A quick look at the list of 15 Louisiana teams that advanced to play in the U.S. Youth Soccer Region III Championships shows that the biggest cities in the Bayou State are well represented.
New Orleans has four teams in the tournament that begins Friday in Baton Rouge. The host city, as well as Lafayette, both had two teams make the field. Shreveport and Alexandria each have one team that will compete.
And then there’s the City of Mandeville with a robust five teams in the regional championship. That’s pretty heady company for a town that has a population of approximately 12,000 people – a number dwarfed by the populations in the aforementioned cities. But it’s not uncommon for the Mandeville Soccer Club to boast such success. After all, they’ve been producing championship teams for years.
That’s a far cry from the late 1990s, said Mike Ortner, MSC’s Director of Competitive Soccer. He remembers a time when the Mandeville Soccer Club didn’t exactly strike fear into the heart of opponents.
“We may have been the laughing stock of competitive soccer locally back then,” Ortner said. “If we broke bracket at the State Cup, it was a big deal.”
Not anymore. Four of the five MSC teams in the regional championship won state titles last month (the U-13, U-15, and U-16 boys, as well as the U-16 girls.) The MSC U-18 girls qualified for regionals via state competition. It’s a sign that the club that has captured dozens of state titles and readied hundreds of players for college competition may be ready to enter uncharted territory by producing a regional champion.
In 2013, this year’s U-16 boys and girls teams reached the quarterfinals at the U-15 level. But MSC officials know a better showing will be difficult. Approximately 200 teams from 11 states (including population-dense Florida and Texas) will compete at regionals.
“We’ve been chipping away at it,” said MSC Executive Director Shane Jeanfreau. “State is our goal and we did very well there. Anything after that is lagniappe.”
TURNING A CORNER
Talk to anyone who’s been with the MSC for more than a decade and they remember some of the leaner years. Sure, the north shore in general was a breeding ground for good soccer players in earlier times, but the consistency of the MSC brand really took a turn with the arrival of Jeanfreau and Ortner.
The duo helped restructure the program in ways that continue to prove fruitful today.
“We balance our teams, so we don’t have an A team and a B team at the U-9 through U-12 levels,” Ortner said. “Every team at that age has talent. When they’re 13, they’ve all spent time with a professional coach. It gives us a bigger pool of ready players when the competition ramps up at U-13. Before that, it’s all fundamentals. We teach and give the players time to develop and mature.”
That philosophy wasn’t exactly greeted with open arms. As some MSC leaders point out, they sometimes take their lumps at lower age levels while other programs place a premium on success from the start.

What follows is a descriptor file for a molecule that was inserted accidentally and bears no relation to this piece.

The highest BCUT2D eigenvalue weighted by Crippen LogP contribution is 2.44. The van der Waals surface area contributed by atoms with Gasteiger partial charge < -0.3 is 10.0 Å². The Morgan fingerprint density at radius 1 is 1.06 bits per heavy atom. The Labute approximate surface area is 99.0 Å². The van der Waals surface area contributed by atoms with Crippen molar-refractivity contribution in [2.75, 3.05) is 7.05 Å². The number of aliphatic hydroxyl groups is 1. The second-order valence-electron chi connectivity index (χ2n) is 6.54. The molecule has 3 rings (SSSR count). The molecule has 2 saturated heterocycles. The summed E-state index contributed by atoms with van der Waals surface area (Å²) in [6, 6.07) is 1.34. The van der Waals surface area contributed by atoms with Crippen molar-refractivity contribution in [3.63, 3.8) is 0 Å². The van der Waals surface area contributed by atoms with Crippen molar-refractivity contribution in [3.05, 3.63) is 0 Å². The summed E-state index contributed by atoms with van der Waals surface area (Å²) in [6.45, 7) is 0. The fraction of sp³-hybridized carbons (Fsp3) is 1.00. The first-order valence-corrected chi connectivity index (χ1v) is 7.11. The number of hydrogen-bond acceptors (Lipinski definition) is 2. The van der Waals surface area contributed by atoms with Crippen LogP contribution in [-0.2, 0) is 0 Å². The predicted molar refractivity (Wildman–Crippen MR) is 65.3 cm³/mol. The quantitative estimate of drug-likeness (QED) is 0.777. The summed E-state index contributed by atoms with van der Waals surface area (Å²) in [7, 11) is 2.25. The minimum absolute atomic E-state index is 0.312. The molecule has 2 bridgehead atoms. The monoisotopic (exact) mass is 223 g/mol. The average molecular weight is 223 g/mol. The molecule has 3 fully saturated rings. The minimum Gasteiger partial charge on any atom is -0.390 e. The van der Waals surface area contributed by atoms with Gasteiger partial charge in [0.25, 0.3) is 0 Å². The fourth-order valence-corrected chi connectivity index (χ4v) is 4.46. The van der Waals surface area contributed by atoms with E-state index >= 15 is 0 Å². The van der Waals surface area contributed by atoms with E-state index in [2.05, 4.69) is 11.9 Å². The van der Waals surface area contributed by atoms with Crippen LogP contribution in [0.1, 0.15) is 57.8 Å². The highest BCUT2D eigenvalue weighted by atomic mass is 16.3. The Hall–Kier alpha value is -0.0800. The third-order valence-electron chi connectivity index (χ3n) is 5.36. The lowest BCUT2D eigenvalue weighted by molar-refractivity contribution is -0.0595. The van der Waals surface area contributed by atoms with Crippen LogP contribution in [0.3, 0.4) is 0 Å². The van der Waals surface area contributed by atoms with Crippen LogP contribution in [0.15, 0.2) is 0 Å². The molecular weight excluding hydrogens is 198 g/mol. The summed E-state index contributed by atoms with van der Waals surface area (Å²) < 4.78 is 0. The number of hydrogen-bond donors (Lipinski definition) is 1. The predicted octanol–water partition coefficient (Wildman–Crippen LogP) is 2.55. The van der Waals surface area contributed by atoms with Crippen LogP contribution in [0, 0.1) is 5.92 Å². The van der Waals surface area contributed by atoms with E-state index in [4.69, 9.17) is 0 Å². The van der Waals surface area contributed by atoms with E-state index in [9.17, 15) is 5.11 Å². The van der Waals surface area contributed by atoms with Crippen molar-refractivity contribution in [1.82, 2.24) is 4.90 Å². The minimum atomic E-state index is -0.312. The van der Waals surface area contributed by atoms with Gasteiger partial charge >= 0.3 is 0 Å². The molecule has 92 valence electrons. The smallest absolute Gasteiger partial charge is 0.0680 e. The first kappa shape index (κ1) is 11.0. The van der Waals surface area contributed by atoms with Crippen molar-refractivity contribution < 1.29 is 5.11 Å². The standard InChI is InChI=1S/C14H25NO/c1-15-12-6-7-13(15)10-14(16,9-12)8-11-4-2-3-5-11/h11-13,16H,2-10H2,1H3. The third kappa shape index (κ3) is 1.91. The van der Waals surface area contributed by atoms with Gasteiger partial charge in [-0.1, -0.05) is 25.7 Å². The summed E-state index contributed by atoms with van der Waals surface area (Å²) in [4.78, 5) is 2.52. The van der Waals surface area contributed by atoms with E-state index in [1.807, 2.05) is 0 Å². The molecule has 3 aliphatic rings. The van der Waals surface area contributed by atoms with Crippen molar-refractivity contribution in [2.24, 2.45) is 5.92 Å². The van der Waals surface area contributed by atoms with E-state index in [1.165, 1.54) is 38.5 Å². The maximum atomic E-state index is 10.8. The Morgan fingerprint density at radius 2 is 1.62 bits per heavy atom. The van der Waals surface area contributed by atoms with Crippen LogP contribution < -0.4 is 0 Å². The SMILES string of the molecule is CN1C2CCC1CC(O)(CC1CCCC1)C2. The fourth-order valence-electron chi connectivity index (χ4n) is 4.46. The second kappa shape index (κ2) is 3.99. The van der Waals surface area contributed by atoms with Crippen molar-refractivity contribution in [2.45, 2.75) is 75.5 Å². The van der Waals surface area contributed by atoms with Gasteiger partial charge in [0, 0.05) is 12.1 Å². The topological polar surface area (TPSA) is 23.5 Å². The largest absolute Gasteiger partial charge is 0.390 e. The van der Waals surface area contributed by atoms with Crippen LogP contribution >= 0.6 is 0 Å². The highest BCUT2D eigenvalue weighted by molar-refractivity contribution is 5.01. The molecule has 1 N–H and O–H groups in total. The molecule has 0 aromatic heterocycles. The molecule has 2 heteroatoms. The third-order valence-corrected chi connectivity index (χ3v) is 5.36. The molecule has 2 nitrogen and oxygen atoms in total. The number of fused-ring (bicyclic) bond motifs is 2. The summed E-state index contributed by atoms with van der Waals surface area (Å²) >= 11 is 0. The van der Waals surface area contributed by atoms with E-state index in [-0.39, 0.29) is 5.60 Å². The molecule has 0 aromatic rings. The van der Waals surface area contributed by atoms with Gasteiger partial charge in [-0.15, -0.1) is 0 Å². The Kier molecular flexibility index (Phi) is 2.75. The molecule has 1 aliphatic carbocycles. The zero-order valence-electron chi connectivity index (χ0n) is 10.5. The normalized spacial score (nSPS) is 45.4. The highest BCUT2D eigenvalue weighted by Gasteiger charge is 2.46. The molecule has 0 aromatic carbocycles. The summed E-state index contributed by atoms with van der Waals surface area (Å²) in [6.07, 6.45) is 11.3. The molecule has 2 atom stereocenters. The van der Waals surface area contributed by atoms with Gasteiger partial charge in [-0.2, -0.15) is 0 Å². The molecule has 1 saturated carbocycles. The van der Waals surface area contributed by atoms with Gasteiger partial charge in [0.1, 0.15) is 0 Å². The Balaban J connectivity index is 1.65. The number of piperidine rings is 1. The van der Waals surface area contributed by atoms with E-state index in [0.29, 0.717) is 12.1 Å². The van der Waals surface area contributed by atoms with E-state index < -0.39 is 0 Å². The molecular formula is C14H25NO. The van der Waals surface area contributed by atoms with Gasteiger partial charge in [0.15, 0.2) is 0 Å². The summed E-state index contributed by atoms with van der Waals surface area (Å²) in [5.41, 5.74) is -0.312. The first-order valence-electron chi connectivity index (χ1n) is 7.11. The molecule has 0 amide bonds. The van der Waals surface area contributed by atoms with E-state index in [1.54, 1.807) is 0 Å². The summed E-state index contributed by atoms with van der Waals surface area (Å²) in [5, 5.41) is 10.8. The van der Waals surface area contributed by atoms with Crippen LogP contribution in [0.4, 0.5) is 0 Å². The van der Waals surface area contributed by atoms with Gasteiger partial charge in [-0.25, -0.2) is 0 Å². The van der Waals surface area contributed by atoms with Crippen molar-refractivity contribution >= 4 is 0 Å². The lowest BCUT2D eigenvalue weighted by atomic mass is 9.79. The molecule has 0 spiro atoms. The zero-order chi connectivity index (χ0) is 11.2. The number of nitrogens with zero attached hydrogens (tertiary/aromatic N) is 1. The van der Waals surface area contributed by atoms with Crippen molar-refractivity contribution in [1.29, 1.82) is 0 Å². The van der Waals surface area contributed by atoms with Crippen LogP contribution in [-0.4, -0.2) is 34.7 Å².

“At first, it wasn’t too popular, not at all,” Ortner said. “The parents and the players had to see the long-term success. Once they did, it caught on. But they pushed back initially.”
The professional coaches Ortner speaks of are exactly that. Unlike many other programs, MSC pays its coaches. All are licensed and they are accountable for their team’s progression.
“It’s not just a dad on a sideline who’s coaching, someone who played soccer once when he was in high school,” Ortner said.
That has created a system whereby many of the MSC coaches are able to make coaching a career. Many of them also coach at the high school level. Ortner is the coach at St. Scholastica, which is a perennial state contender. Nick Chetta coaches the Northlake Christian boys and girls and he has two teams (U-16 and U-15 boys) in this year’s regional. Wes Leake has the U-16 girls team in the regional tournament and he guides the girls program at Lakeshore High.
The list goes on.
“Definitely, the strength of the prep programs comes from the Mandeville Soccer Club,” Ortner said.
“We played St. Paul’s last season and at one point, I had coached every kid on the field,” he said. “Mandeville Soccer Club has been great for every team in St. Tammany Parish.”
With the full support of the community, a supportive board of directors, and players and coaches in place, the MSC teams would like to take the next step with solid showings in Baton Rouge.
The regionals will be held Friday through June 26 at the Burbank Soccer Complex. An opening ceremony is scheduled for Thursday.
“The expectations are high, but we’re in some tough groups,” Chetta said. “But the kids are working hard. They were pretty dominant at the State Cup. (The U-15 and U-16) boys only have about two losses each this year. It’s not necessarily about winning it, but seeing where you are and how you need to grow. A lot of the players have aspirations to play in college. There are going to be coaches from around the country there.”
Regardless of the outcome, it’s guaranteed no one will take an MSC team lightly. That doesn’t happen anymore.
“Mandeville Soccer Club has built something special,” Ortner said. “It’s amazing how far it’s come.”
For information on the regional championships, go online to championships.usyouthsoccer.org/regionIII/.